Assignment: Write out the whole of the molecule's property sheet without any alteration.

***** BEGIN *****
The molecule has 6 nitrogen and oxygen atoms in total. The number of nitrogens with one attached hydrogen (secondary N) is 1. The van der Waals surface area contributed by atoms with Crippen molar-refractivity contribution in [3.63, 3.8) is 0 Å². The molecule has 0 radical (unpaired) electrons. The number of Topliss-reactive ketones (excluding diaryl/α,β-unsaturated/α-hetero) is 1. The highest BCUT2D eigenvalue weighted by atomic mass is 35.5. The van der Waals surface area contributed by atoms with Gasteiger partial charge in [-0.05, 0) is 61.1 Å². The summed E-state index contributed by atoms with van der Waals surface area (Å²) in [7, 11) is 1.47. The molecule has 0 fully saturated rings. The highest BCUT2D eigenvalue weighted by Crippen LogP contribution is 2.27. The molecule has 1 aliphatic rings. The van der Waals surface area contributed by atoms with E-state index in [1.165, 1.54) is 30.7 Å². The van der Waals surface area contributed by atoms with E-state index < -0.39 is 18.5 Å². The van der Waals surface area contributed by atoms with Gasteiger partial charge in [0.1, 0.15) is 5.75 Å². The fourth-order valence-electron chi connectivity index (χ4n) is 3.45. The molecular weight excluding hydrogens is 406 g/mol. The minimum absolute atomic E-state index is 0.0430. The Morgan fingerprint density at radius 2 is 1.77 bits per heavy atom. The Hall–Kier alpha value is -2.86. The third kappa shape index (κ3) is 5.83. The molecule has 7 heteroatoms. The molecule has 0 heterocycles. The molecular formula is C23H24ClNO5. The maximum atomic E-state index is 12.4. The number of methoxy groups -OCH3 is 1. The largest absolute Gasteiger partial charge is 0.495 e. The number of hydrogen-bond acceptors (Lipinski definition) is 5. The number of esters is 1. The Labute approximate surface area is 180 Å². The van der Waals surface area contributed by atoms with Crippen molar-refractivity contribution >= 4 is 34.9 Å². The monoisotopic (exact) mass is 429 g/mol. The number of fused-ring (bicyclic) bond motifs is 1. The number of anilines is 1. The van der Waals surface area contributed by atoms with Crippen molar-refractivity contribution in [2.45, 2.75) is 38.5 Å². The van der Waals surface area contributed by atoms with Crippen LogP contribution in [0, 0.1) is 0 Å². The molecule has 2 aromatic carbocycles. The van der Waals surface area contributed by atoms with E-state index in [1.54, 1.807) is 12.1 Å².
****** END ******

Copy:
The molecule has 6 nitrogen and oxygen atoms in total. The number of nitrogens with one attached hydrogen (secondary N) is 1. The van der Waals surface area contributed by atoms with Crippen molar-refractivity contribution in [3.63, 3.8) is 0 Å². The molecule has 0 radical (unpaired) electrons. The number of Topliss-reactive ketones (excluding diaryl/α,β-unsaturated/α-hetero) is 1. The highest BCUT2D eigenvalue weighted by atomic mass is 35.5. The van der Waals surface area contributed by atoms with Gasteiger partial charge in [-0.05, 0) is 61.1 Å². The summed E-state index contributed by atoms with van der Waals surface area (Å²) in [7, 11) is 1.47. The molecule has 0 fully saturated rings. The highest BCUT2D eigenvalue weighted by Crippen LogP contribution is 2.27. The molecule has 1 aliphatic rings. The van der Waals surface area contributed by atoms with E-state index in [1.165, 1.54) is 30.7 Å². The van der Waals surface area contributed by atoms with E-state index < -0.39 is 18.5 Å². The van der Waals surface area contributed by atoms with Gasteiger partial charge in [0.1, 0.15) is 5.75 Å². The fourth-order valence-electron chi connectivity index (χ4n) is 3.45. The molecular weight excluding hydrogens is 406 g/mol. The minimum absolute atomic E-state index is 0.0430. The Morgan fingerprint density at radius 2 is 1.77 bits per heavy atom. The Hall–Kier alpha value is -2.86. The third kappa shape index (κ3) is 5.83. The molecule has 7 heteroatoms. The molecule has 0 heterocycles. The molecular formula is C23H24ClNO5. The maximum atomic E-state index is 12.4. The number of methoxy groups -OCH3 is 1. The largest absolute Gasteiger partial charge is 0.495 e. The number of hydrogen-bond acceptors (Lipinski definition) is 5. The number of esters is 1. The Labute approximate surface area is 180 Å². The van der Waals surface area contributed by atoms with Crippen molar-refractivity contribution >= 4 is 34.9 Å². The monoisotopic (exact) mass is 429 g/mol. The number of fused-ring (bicyclic) bond motifs is 1. The number of anilines is 1. The van der Waals surface area contributed by atoms with Crippen molar-refractivity contribution in [2.45, 2.75) is 38.5 Å². The van der Waals surface area contributed by atoms with Crippen LogP contribution in [0, 0.1) is 0 Å². The molecule has 2 aromatic carbocycles. The van der Waals surface area contributed by atoms with E-state index in [1.54, 1.807) is 12.1 Å².